PennyTech - Has anyone made their own panniers?

Discussion in 'Equipment' started by ag_streak, Jun 6, 2007.

  1. ag_streak

    ag_streak Tiene Ruta Cuarenta? Super Supporter

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    Mermites - ammo cans - Pelican cases, lots of people have started with those, and modded & bolted 'em up to a rack. But has anybody MADE their own cans?

    Sheet aluminum? Welded or riveted? Shop-made or done 'em yourself?

    Pictures? Links? Instructions? Warnings?

    Who's got the most ultimately-unique, custom, home-made, one-off panniers on this board?
    #1
  2. R_W

    R_W wannabe

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    seen them here, but can't find them in a search now....
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  3. scarysharkface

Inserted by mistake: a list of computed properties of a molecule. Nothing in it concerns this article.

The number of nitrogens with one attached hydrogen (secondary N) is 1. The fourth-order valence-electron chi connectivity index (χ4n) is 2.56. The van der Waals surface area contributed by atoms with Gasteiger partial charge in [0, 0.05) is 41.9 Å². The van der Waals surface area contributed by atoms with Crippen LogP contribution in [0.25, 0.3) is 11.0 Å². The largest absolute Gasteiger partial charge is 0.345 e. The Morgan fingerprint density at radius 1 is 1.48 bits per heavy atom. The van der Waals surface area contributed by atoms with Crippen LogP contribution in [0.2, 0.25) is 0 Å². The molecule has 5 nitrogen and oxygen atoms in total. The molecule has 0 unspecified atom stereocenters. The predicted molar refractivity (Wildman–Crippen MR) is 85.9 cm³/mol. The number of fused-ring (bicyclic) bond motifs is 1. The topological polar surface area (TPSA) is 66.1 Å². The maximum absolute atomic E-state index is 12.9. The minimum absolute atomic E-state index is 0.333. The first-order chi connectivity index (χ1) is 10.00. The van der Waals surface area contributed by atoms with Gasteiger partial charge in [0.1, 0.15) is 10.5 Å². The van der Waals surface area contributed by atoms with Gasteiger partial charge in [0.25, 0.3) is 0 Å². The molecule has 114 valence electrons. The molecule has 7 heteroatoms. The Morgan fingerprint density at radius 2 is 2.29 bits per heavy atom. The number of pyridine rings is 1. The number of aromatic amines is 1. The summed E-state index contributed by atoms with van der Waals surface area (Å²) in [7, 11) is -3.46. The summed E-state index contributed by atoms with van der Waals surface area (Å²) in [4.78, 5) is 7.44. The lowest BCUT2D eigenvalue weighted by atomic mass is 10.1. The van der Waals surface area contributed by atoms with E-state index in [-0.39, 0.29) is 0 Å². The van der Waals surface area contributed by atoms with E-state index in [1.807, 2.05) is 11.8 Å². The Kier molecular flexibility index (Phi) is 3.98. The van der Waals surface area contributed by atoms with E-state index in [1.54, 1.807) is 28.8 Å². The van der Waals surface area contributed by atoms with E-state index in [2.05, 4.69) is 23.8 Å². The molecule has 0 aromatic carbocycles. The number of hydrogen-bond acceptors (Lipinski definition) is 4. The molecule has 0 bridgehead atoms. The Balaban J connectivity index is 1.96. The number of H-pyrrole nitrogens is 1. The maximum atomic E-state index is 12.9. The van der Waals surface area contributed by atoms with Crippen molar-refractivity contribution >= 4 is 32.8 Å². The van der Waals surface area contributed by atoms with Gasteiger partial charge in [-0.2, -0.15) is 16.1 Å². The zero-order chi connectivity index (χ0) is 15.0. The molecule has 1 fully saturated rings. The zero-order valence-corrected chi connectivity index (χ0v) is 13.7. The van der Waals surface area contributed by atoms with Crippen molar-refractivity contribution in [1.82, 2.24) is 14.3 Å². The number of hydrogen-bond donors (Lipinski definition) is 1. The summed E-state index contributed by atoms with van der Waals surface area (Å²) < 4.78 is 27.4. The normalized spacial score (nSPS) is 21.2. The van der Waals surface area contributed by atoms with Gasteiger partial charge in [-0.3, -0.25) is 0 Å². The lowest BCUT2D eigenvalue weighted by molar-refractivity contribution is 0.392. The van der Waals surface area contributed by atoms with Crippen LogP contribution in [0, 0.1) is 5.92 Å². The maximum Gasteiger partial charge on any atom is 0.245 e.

scarysharkface Truffle

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    I've seen 'em also, but for the life of me couldn't tell you where. It would seem that negligible sheet metal skills and a bucket o'rivets could yield some workable boxes. Better still, build some mockups in styrofoam, fiberglass/kevlar a shell. :deal That's one more medium I've always wanted to play with but haven't had time.. :cry
    #3
  4. Twin headlight Ernie

    Twin headlight Ernie Custom fabricated dual sport accessories

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    I made my own. Like any project I found some ways to make the next set better. I have a press break and a TIG welder. They took a while to make. Longer than I'd like to admit to. I'm much happier with the bag mounts than the bags themselves. I have a picture of the bike floating around somewhere. Do a search on Twin headlight Ernie's KLR. Happy fabricating.
    2HE
    #4
  5. ag_streak

    ag_streak Tiene Ruta Cuarenta? Super Supporter

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    Ah yes! I see those are built with the extruded edges and stamped or cast corners, the kind that come on many commercial equipment cases.

    http://www.advrider.com/forums/showthread.php?t=230805&highlight=2he's

    They're usually made of thin plywood sides, laminated to metal for appearance, then slid into the slots on the extruded metal edges.